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Parliamentary Questions

Norman Baker: To ask the Secretary of State for Environment, Food and Rural Affairs what steps she intends to take to ensure that questions tabled for a named day response are answered on the specified day. [167789]

Alun Michael: I have explained to officials at DEFRA the importance attached by parliamentarians to receiving a full and prompt reply to formal questions. I have asked for further steps to be taken to make sure that this is fully understood in every part of the Department. It must be understood that there is a cost to providing answers, both in financial terms and in the time of officials that has to be diverted to providing answers or to meeting a deadline in the case of "named day" questions and that some information is simply not available in the form requested. I and my Ministerial colleagues are always willing to discuss the needs of Members.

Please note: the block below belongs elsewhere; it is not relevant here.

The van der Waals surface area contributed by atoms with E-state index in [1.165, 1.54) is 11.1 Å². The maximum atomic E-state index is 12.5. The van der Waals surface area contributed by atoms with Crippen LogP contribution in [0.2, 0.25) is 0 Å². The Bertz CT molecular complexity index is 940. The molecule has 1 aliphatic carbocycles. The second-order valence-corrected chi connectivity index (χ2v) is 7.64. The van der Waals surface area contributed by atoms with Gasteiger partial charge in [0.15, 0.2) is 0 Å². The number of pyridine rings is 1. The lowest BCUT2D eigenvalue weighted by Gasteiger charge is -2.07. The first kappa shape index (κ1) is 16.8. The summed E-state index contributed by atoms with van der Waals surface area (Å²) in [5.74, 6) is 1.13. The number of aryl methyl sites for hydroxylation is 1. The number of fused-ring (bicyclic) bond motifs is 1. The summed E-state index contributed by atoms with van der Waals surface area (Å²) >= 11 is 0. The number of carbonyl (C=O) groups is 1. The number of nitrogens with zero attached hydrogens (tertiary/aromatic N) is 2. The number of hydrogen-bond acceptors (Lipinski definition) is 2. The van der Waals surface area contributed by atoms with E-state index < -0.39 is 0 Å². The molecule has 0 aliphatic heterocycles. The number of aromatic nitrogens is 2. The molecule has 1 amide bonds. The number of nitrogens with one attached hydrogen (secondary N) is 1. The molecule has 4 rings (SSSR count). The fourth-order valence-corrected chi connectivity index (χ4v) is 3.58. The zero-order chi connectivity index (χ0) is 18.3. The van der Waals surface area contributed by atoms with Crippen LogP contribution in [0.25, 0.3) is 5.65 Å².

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David Taylor: To ask the Secretary of State for Environment, Food and Rural Affairs what systems are in place to regulate the operational activities of commercial salmon farmers in the UK. [165565]

Mr. Bradshaw: All fish farms are subject to EU and national legislative controls to prevent the introduction and spread of serious fish disease. Under these arrangements all farms must be registered or licensed as required by the appropriate Fisheries Department and keep a record of the movement of fish for disease control purposes. Controls also apply to the import and export of farmed fish.

All salmon farms require a Crown Estate lease and development consent, and are subject to conservation and environmental measures. The use of medicines on fish farms and welfare of farmed fish are also subject to control.